In a matter of hours, a rare form of meningitis known as Serogroup B Meningococcal disease (meningitis B) took the life of my amazing 21-year-old son Henry. He was a talented musician, astute scholar, daring longboarder, and lively DJ.
A student at the University of Wisconsin-Madison at the time, Henry’s symptoms were mistaken by doctors for the flu and he was sent home, a mistake that tragically occurs all too often in meningitis cases. When his condition quickly deteriorated the following night, it was too late. After losing his ability to speak clearly and going numb on his right side, Henry made his second trip to the emergency room in less than 48 hours. There, he suffered a seizure, slipped into a coma, and never woke up. I never got to say goodbye or tell him that I love him.
I am sharing my personal story today, on World Meningitis Day, in hopes that other mothers, fathers, brothers, sisters, and their loved ones do not suffer the same tragedy my family did. Held every year on April 24, World Meningitis Day is recognized to raise the global profile of meningitis, emphasize the importance of getting vaccinated, and provide support to those coping with the disease’s serious consequences.
My family is not alone in our grief. According to the Centers for Disease Control and Prevention (CDC), approximately 600 to 1,000 people contract meningitis in the United States every year. Globally, that number soars to 1.2 million people. Between 10 and 15 percent of those people will die.
You need look no further than national news headlines to understand how serious this disease is, especially for students on college campuses. According to Dr. Thomas Clark, a CDC meningitis expert, living in close contact in dorms is especially known to put college students at risk. In roughly the past year alone, young adults died in separate incidents at Georgetown University, San Diego State University, and Drexel University, raising national awareness of a disease that tends to be overlooked.
New vaccine available
Thankfully, new medical advances mean better protection for college students and people of all ages. A vaccine for the rare meningitis B strain that took my son’s life became available in fall 2014, joining the existing vaccines that protect against the two most common strains of meningitis. I am grateful that my surviving son, a freshman at the University of Minnesota – Twin Cities, received the meningitis B vaccine when it became available at Boynton Health Service, a life-saving precaution that did not exist when his brother went off to school.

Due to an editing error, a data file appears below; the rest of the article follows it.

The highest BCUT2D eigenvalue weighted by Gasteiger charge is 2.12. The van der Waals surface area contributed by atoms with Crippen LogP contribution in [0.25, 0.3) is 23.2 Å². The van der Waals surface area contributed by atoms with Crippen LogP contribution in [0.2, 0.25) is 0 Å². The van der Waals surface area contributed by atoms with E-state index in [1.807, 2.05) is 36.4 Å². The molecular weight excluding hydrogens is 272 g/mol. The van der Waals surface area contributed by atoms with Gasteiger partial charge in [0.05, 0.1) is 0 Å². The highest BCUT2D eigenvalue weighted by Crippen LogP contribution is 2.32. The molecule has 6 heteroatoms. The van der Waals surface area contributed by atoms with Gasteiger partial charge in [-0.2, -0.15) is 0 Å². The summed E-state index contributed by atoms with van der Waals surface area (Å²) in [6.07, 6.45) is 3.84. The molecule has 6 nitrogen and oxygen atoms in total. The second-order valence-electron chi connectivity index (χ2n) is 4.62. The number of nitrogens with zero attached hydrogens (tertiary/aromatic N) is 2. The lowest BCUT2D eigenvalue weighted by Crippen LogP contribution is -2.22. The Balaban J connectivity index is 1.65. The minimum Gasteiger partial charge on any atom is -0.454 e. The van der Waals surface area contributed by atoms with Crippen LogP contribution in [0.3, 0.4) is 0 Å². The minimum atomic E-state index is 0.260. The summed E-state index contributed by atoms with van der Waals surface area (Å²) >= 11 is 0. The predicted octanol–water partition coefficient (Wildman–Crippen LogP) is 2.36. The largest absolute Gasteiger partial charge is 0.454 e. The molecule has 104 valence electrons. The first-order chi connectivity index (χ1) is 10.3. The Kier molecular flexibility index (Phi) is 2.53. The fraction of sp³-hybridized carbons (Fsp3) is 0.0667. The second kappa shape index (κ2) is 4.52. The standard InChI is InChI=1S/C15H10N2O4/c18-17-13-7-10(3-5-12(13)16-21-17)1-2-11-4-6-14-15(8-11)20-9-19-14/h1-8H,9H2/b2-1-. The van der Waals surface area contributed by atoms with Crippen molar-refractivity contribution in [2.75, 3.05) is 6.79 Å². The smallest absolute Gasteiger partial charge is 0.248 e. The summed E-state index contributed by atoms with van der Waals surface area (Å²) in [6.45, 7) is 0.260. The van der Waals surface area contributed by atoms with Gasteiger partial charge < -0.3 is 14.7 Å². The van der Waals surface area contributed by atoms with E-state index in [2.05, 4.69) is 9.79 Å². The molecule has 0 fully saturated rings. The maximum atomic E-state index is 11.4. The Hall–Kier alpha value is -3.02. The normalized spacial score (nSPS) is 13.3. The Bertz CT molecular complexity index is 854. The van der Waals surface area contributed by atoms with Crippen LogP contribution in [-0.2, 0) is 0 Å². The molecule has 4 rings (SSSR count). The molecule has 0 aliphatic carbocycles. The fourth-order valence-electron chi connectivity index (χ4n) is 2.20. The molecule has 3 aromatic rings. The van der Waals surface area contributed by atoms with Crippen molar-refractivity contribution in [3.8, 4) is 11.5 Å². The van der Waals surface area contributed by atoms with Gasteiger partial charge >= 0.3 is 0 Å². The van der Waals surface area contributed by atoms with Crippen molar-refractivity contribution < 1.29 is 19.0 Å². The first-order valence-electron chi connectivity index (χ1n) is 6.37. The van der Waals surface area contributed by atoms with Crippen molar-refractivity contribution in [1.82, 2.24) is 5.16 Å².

Other colleges, such as Princeton University in New Jersey, are beginning to incorporate the meningitis B vaccine into the schedule of immunizations recommended for college enrollment. For the upcoming 2015-2016 academic year, the university is strongly recommending that all incoming students receive the meningitis B vaccine through their family physician prior to arriving on campus. The decision follows a 2013 outbreak that infected nine people and resulted in one death.
Moms and dads concerned about the illness can feel especially encouraged knowing a CDC committee is scheduled to meet in June to decide whether to recommend the meningitis B vaccine become routine for all adolescents and college students. Staying up to date on all recommended vaccinations and booster doses significantly lowers your risk of contracting meningitis, a disease that causes permanent disabilities, including hearing loss, loss of kidney function, limb amputations, brain damage, or sadly in my family’s case, death.
Don’t let nightmare become reality
Every parent’s worst nightmare – burying your child – became a reality for me. It doesn’t have to happen to you. Ask your health care provider about meningitis vaccinations as soon as possible.
I ask for your help to increase awareness about this heartbreaking disease. The more people we inform, the more lives we can save.
Meredith Leigh lives in St. Paul.
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